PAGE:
Now the UBS piece argues that the US will try to inflate its way out of its debt problems. Yet I think the report too easily dismisses the prospect for faster-than-expected economic growth. Remember that all those scary CBO deficit forecasts assume long-term growth of around 2 percent, less than two-thirds its historical average. That ability to generate high growth (or hinder it) is the lens though which every new government policy needs to be examined.


CDNrebel, good points, there are still dividend rates that can fall, it is called ‘ploughback’, another name for going on a financial diet.

Posted by Ghandiolfini | Report as abusive

Andy Stern can now fix a problem he helped cause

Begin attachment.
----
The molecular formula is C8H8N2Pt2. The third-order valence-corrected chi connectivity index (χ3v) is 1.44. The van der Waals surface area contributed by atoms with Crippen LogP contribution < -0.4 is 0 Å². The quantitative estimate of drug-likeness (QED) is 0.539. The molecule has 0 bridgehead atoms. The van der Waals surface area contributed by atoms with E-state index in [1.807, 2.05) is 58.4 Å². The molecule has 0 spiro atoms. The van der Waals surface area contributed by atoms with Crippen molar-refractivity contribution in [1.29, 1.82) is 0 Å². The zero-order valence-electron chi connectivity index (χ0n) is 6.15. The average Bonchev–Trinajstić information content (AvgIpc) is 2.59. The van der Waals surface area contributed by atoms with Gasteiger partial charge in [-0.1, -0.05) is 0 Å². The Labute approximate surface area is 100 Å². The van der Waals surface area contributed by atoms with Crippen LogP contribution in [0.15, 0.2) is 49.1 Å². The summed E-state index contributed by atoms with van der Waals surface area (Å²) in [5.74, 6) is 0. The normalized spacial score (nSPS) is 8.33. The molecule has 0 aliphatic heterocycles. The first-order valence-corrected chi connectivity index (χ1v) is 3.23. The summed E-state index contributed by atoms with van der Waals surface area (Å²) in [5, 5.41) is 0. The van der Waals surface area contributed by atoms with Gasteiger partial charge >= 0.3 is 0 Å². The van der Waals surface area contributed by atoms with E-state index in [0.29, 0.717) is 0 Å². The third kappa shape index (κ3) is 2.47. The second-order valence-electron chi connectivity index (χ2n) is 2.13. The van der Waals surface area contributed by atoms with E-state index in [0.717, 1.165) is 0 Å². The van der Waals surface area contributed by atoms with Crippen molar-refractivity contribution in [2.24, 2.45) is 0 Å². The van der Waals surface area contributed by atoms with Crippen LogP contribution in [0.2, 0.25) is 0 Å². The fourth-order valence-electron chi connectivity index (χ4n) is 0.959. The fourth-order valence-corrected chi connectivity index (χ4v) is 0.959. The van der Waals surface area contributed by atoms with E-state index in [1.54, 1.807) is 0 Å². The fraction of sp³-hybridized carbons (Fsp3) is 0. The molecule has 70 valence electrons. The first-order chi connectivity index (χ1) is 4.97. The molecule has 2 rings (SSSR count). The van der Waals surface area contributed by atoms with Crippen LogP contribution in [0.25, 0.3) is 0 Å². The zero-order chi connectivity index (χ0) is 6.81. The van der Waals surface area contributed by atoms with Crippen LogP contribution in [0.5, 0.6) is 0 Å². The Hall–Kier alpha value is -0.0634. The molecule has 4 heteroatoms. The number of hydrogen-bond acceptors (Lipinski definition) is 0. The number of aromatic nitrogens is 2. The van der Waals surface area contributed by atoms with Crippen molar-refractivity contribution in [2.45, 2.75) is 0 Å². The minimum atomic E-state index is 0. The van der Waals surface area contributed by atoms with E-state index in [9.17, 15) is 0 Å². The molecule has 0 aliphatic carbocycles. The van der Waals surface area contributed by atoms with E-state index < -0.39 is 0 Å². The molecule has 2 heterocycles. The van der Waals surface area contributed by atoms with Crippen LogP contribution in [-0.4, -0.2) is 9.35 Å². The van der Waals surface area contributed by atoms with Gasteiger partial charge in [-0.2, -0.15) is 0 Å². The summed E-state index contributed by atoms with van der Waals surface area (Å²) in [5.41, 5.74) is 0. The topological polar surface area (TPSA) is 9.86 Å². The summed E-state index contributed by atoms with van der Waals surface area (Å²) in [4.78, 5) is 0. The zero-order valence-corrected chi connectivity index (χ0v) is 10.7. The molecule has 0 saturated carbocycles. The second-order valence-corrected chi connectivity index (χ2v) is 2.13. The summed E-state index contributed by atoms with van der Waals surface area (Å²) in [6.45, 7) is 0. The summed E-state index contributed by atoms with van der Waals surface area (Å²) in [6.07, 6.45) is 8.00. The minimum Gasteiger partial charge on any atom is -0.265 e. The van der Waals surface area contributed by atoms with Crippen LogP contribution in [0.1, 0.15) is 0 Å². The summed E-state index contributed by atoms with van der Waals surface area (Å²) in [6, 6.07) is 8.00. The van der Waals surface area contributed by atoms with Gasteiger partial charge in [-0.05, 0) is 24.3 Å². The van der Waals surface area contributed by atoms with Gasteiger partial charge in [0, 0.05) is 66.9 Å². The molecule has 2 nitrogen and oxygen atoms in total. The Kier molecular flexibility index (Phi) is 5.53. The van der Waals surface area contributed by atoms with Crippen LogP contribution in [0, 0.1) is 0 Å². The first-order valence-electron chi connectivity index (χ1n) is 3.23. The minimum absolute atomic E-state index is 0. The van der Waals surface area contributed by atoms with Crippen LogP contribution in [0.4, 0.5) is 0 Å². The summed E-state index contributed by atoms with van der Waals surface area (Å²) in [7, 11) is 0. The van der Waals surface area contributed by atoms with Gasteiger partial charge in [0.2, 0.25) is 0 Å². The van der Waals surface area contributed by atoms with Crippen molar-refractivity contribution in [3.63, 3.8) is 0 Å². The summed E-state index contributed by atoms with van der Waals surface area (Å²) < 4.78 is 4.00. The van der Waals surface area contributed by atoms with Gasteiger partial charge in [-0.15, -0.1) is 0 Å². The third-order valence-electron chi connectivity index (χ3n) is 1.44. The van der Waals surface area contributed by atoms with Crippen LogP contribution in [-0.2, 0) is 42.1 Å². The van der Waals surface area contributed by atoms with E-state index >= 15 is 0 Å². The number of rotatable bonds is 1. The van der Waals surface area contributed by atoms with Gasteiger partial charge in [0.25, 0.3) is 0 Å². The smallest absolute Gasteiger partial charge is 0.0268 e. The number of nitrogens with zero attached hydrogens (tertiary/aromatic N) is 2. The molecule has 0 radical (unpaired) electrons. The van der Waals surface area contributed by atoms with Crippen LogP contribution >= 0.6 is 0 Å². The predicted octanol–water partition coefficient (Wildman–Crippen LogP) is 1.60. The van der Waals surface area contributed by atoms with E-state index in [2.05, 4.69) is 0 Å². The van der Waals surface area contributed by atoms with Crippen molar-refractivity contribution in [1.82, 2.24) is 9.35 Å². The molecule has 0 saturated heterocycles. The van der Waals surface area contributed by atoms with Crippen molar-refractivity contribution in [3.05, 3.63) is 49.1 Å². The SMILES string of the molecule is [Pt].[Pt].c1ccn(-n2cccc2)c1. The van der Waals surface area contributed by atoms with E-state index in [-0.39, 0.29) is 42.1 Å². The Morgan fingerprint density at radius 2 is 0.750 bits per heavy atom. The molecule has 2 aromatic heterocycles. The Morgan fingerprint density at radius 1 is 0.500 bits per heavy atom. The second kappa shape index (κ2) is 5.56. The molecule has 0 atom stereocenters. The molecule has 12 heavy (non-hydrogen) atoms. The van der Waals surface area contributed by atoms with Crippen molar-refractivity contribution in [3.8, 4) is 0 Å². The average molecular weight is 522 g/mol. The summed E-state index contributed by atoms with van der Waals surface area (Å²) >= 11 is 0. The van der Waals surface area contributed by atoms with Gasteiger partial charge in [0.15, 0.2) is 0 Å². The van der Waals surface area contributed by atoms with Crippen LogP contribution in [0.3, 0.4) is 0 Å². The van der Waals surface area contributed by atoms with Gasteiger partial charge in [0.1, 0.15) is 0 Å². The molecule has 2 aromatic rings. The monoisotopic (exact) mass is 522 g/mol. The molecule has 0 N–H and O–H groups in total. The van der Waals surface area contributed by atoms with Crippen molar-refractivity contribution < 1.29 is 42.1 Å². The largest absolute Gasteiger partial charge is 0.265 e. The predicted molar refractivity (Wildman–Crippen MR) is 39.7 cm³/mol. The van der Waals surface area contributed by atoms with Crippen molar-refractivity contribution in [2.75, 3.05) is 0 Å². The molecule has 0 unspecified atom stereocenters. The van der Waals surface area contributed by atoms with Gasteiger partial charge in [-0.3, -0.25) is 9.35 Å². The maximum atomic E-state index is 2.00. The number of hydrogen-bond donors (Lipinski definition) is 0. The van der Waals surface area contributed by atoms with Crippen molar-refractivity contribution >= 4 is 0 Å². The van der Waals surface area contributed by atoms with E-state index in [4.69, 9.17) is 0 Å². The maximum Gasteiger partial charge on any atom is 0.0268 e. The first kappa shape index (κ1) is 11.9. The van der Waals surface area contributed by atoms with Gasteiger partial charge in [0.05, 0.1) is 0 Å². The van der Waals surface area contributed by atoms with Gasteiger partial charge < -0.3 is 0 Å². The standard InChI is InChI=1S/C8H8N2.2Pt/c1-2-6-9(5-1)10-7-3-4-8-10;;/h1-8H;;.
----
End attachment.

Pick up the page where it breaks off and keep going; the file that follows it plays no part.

Apr 13, 2010 15:10 UTC

Multiple reports suggest Andy Stern will be leaving his job as head of the politically powerful SEIU. The union, which represents healthcare and public employees, was instrumental in passing healthcare reform. In other words, he has contributed in two ways to America’s fiscal woes. First, health reform may prove a budget fiasco since its tax hikes and spending cuts  were used to expand coverage rather than cut the budget deficit. Second,  fat pay and benefit packages for public sector unions are a big reason so many states like California have long-term fiscal woes. As this David Feddoso story found:

Among states whose government workers are less than 40 percent unionized, median per capita state debt is $2,238. Among states with between 40 and 60 percent of their government workers in public sector unions, the average debt is $3,609. Among states with more than 60 percent of the government workforce unionized, the average (median) per capita debt is $6,380.

Interestingly, Stern will be a member of Obama’s deficit commission. So there are at least a couple of issues that need addressing that he will be an expert on.